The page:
Bhargava P, Schnellmann RG (2017). Mitochondrial energetics in the kidney. Nat Rev Nephrol., 13(10):629-646. doi: 10.1038/nrneph.2017.107.
Gewin LS (2021). Sugar or Fat? Renal Tubular Metabolism Reviewed in Health and Disease. Nutrients., 13(5):1580. doi: 10.3390/nu13051580.
Adipose tissue is a type of connective tissue that plays an important role in energy metabolism. It includes adipocytes. Adipocytes, which are closely associated with small blood vessels, are found singly or in groups, often within lobules surrounded by fibrous septa. Adipose tissue contains different cell types. Only one-third of the tissue consists of adipocytes. The rest form fibroblasts, macrophages, stromal cells, monocytes, and preadipocytes.
Adipose tissue is a critical regulator of systemic energy homeostasis by acting as a calorie reservoir. Under nutrient-excess conditions, adipose tissue stores excess nutrients in the form of neutral lipids, while under nutrient-deficient conditions, it provides nutrients to other tissues through lipolysis.
It is a dynamic tissue that is involved in the synthesis and storage of lipids in order to meet the energy needs of the body, and that constantly changes in volume in terms of cell number and size. Excess energy is stored in lipid droplets in the form of triglycerides.
Triglycerides, which are the most concentrated form of metabolic energy storage in humans, store twice as much energy as carbohydrates and proteins.
Simultaneously, various stromal vascular cells in adipose tissue undergo numerical and/or functional changes, contributing to the maintenance of adipose tissue’s function as an energy store and endocrine organ.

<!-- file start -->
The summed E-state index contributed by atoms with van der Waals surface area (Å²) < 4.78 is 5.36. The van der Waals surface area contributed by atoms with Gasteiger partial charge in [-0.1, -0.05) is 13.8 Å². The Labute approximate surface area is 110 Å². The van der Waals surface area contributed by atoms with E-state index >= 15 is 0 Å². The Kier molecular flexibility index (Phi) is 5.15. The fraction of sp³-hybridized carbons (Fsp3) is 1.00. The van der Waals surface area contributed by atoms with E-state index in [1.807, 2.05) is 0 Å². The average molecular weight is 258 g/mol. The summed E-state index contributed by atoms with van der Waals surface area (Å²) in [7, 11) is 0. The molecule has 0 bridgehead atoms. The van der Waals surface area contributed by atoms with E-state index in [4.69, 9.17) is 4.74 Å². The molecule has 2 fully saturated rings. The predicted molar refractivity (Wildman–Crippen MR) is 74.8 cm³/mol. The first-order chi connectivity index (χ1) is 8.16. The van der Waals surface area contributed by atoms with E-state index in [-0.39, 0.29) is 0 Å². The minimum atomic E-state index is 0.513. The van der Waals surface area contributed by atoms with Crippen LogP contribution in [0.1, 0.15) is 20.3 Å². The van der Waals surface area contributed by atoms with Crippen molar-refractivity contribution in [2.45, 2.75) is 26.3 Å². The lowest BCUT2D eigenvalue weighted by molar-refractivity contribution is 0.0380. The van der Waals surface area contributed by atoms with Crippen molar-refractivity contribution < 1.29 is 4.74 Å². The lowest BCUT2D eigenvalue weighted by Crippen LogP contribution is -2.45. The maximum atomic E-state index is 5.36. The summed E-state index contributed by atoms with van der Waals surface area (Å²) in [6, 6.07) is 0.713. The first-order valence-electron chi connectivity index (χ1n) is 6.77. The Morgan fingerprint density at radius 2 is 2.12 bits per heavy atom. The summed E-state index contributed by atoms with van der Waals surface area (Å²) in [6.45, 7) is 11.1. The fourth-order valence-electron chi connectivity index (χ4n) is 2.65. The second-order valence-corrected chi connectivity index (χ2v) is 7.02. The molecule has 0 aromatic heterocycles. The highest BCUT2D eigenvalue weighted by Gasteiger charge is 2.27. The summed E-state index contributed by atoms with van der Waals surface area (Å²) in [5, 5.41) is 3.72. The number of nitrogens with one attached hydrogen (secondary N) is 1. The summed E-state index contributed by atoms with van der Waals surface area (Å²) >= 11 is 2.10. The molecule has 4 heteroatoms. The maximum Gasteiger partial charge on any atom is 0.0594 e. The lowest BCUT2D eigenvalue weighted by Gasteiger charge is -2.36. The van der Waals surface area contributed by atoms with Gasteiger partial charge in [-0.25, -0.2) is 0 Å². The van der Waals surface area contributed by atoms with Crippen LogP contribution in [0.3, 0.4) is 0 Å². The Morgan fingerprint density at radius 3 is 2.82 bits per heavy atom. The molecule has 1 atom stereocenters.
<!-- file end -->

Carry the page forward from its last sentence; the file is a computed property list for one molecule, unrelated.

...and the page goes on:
There are three types of adipose tissue
White adipose tissue (WAT) is the predominant type of fat in the human body. WAT has several biological functions, including energy storage, prevention of heat loss, protection of vital organs, and hormone secretion. Some hormones include leptin, adiponectin, and resistin.
Beige adipocyte tissue, the third and most recent type of adipocyte, can emerge in VAT in response to thermogenic stimulation, a process known as the browning of WAT. Recent research suggests that the browning of WAT deserves more attention and that therapies that target the browning of WAT can help reduce obesity. Beige adipocytes reside within WAT and expend energy to generate heat during cold exposure (called cold-induced thermogenesis). It is well known that activated beige adipose tissue can stimulate weight loss and promote resistance to obesity, making it an attractive therapeutic target tissue. Ageing is the primary risk factor for obesity and is associated with loss of beige adipose tissue, suggesting that loss of energy expenditure capacities may contribute to an obesity-prone phenotype with increasing age.